Marriage Story is a potent melodrama about the tragic dissolution of a marriage.
The film has already won several major awards (including six Golden Globes), and
it is being marketed as a potential Oscars best picture contender.
The director, Noam Baumbach was divorced from his then actress/wife in 2013 who
was also in theatre. It seems likely that Baumbach based the screenplay at least
partially on their experiences. Baumbach is a superb screenplay writer, a fine director and a talented
sometimes collaborator (often working with the hipster directing God, Wes
Anderson.) He is known for directing highly personal indie films that rely on
ensemble casts such as The Squid and the Whale (2005), Margot at the Wedding
(2007), and Meyerowitz Stories (2018), which actually contained a decent Adam
Personally, I think Marriage Story falls short of being a full-fledged
masterpiece or the best film of the year, but it is undeniably well written, and
it contains some of the best moments and performances of 2019.
The film may just take home some Oscars for best screenplay or a best acting
award. Marriage Story also probably represents artistic peaks so far of both of
its two lead actors.
Marriage Story stars Scarlett Ingrid Johansson, who is probably best known to
most movie viewers for playing the Black Widow (with sadly no Russian accent) in
the Avengers films, and she is slated to reprise the role in an upcoming solo
While she was convincing in the role of Natasha Romanoff, she delivered much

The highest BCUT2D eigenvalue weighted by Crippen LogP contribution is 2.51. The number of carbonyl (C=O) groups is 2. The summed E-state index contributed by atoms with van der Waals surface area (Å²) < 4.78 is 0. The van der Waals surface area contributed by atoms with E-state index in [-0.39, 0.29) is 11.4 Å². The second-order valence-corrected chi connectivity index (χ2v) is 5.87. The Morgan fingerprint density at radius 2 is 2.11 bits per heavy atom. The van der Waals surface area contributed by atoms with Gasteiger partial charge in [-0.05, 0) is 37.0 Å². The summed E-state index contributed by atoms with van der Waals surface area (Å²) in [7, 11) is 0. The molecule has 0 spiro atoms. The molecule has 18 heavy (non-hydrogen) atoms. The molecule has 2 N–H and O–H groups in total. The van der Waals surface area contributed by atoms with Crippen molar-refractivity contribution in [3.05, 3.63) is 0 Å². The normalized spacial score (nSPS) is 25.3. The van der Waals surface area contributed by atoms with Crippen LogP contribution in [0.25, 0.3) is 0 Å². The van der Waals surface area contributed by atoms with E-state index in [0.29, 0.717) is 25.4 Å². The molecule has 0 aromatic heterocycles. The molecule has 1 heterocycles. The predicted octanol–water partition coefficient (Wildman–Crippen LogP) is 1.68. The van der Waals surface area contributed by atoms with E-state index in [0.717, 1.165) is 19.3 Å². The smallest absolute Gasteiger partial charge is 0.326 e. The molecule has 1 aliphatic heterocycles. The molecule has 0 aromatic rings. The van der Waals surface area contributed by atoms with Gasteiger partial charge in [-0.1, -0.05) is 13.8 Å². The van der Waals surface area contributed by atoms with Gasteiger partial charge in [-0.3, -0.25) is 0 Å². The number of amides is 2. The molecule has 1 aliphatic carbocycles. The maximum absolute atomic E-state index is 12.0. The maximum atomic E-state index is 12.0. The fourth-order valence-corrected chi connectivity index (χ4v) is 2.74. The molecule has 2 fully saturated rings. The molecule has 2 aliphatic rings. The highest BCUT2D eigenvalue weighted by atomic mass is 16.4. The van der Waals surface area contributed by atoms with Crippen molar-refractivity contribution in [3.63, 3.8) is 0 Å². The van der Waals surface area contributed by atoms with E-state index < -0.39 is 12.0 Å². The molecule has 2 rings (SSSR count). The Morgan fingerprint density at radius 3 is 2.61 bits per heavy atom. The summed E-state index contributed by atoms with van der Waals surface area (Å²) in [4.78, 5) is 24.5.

finer performances in smaller films such as Ghost World (2001), The Man Who
Wasn’t There (2001), Lost in Translation (2003), Under the Skin (2013), and
Vicky Christina Barcelona (2013). So far, she been able to balance her dual
careers as a superstar actor and indie icon quite effectively.
Adam Driver has a resume that is almost as impressive. He played Kylo Ren in
three Star Wars films, but he gave much more daring performances in Paterson and
Silence (both in 2013), and Meyerowitz Stories (2018) in which he previously
worked for the Baumbach.
The actors playing the attorneys, Laura Dern, Ray Liotta and Alan Alda) are also
effective and their characters’ contrasting lawyering styles help keep our
attention. The characters also function to dramatically motivate the trajectory
of the two divorcing partner’s relationship.
Driver plays Charlie, an idealistic director of avant-garde theater who is
devoted to both his career and his family, but maybe a little more to his
career. Johannsson is his wife; Nicole has been content with playing a
supportive role in her husband’s career. Now she wants a stake in her own
territory, and she wants to split with her husband to do a TV show, which is set
in LA, far from the couple’s home in New York. Her husband disapproves of the
show and seems to think it is beneath her.
The greatest aspect of the film is the devastating dialogue exchanges between
the two main characters, which always hint at more than what they are literally
saying. By the time we see the complete implied history of the couple and hints
of the future, the collapse of the marriage seems to be as inevitable as the
In addition, it is shocking to see the two decent, loving romantic partners
increasingly turn nasty, and do and say more horrible things against each other.
The film might be a bit too much like real life for some filmgoers.
The main criticism I have of the movie (which some might find trivial) is that
the film is not particularly cinematic, and it never fully explores the
potential of the camera. Baumbach’s direction never quite rises to the level of
his writing, and the story would have been just as good if not better as a play.
Still, Marriage Story is a strong and impactful feature that is not always easy
to watch. Although, it ends up being painful and a bit excruciating, but it
succeeds admirably in capturing the hell of a failing relationship.